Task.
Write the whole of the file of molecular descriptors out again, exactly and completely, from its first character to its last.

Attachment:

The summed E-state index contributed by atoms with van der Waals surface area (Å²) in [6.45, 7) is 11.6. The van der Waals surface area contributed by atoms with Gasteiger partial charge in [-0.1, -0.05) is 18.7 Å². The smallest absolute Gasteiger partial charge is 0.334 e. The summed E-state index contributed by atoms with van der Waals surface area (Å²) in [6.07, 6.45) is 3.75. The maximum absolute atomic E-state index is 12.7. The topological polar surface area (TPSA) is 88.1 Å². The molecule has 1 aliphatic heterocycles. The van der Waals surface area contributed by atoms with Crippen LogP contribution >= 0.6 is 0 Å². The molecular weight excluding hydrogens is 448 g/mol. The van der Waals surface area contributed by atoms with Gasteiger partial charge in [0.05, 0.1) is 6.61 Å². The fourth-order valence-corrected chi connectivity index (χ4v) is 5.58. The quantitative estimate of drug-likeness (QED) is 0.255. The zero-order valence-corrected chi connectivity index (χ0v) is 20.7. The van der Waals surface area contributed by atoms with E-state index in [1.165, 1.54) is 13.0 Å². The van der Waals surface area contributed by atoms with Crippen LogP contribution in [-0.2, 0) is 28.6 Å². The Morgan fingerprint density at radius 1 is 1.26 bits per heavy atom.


The summed E-state index contributed by atoms with van der Waals surface area (Å²) in [6.45, 7) is 11.6. The van der Waals surface area contributed by atoms with Gasteiger partial charge in [-0.1, -0.05) is 18.7 Å². The smallest absolute Gasteiger partial charge is 0.334 e. The summed E-state index contributed by atoms with van der Waals surface area (Å²) in [6.07, 6.45) is 3.75. The maximum absolute atomic E-state index is 12.7. The topological polar surface area (TPSA) is 88.1 Å². The molecule has 1 aliphatic heterocycles. The van der Waals surface area contributed by atoms with Crippen LogP contribution >= 0.6 is 0 Å². The molecular weight excluding hydrogens is 448 g/mol. The van der Waals surface area contributed by atoms with Gasteiger partial charge in [0.05, 0.1) is 6.61 Å². The fourth-order valence-corrected chi connectivity index (χ4v) is 5.58. The quantitative estimate of drug-likeness (QED) is 0.255. The zero-order valence-corrected chi connectivity index (χ0v) is 20.7. The van der Waals surface area contributed by atoms with E-state index in [1.165, 1.54) is 13.0 Å². The van der Waals surface area contributed by atoms with Crippen LogP contribution in [-0.2, 0) is 28.6 Å². The Morgan fingerprint density at radius 1 is 1.26 bits per heavy atom.